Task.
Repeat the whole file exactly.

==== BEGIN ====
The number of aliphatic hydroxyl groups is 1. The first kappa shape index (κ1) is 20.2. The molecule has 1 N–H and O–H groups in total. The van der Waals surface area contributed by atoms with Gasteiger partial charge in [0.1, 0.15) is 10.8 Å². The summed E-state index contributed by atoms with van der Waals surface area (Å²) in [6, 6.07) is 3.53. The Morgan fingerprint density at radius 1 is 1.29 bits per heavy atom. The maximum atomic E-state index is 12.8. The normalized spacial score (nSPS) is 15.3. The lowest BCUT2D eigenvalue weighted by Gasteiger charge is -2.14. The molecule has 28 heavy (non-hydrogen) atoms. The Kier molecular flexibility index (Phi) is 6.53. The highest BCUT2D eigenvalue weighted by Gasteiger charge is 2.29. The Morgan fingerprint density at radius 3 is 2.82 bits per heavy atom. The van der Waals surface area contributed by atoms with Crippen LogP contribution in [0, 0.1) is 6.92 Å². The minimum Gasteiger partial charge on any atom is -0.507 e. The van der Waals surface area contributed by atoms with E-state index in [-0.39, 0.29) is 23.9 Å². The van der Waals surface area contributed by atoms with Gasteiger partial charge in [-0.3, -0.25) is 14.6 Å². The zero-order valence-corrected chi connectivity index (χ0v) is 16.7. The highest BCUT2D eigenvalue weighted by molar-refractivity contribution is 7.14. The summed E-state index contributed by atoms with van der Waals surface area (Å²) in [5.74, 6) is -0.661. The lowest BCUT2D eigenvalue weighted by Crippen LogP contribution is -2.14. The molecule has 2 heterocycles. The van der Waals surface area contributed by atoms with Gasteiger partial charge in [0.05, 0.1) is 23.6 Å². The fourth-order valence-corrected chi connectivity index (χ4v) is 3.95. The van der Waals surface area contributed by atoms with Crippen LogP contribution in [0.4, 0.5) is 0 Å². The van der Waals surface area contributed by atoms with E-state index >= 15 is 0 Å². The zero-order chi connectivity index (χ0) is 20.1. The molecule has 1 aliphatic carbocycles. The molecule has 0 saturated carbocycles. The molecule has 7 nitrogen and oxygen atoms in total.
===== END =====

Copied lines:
The number of aliphatic hydroxyl groups is 1. The first kappa shape index (κ1) is 20.2. The molecule has 1 N–H and O–H groups in total. The van der Waals surface area contributed by atoms with Gasteiger partial charge in [0.1, 0.15) is 10.8 Å². The summed E-state index contributed by atoms with van der Waals surface area (Å²) in [6, 6.07) is 3.53. The Morgan fingerprint density at radius 1 is 1.29 bits per heavy atom. The maximum atomic E-state index is 12.8. The normalized spacial score (nSPS) is 15.3. The lowest BCUT2D eigenvalue weighted by Gasteiger charge is -2.14. The molecule has 28 heavy (non-hydrogen) atoms. The Kier molecular flexibility index (Phi) is 6.53. The highest BCUT2D eigenvalue weighted by Gasteiger charge is 2.29. The Morgan fingerprint density at radius 3 is 2.82 bits per heavy atom. The van der Waals surface area contributed by atoms with Crippen LogP contribution in [0, 0.1) is 6.92 Å². The minimum Gasteiger partial charge on any atom is -0.507 e. The van der Waals surface area contributed by atoms with E-state index in [-0.39, 0.29) is 23.9 Å². The van der Waals surface area contributed by atoms with Gasteiger partial charge in [-0.3, -0.25) is 14.6 Å². The zero-order valence-corrected chi connectivity index (χ0v) is 16.7. The highest BCUT2D eigenvalue weighted by molar-refractivity contribution is 7.14. The summed E-state index contributed by atoms with van der Waals surface area (Å²) in [5.74, 6) is -0.661. The lowest BCUT2D eigenvalue weighted by Crippen LogP contribution is -2.14. The molecule has 2 heterocycles. The van der Waals surface area contributed by atoms with Gasteiger partial charge in [0.05, 0.1) is 23.6 Å². The fourth-order valence-corrected chi connectivity index (χ4v) is 3.95. The van der Waals surface area contributed by atoms with Crippen LogP contribution in [0.4, 0.5) is 0 Å². The van der Waals surface area contributed by atoms with E-state index >= 15 is 0 Å². The zero-order chi connectivity index (χ0) is 20.1. The molecule has 1 aliphatic carbocycles. The molecule has 0 saturated carbocycles. The molecule has 7 nitrogen and oxygen atoms in total.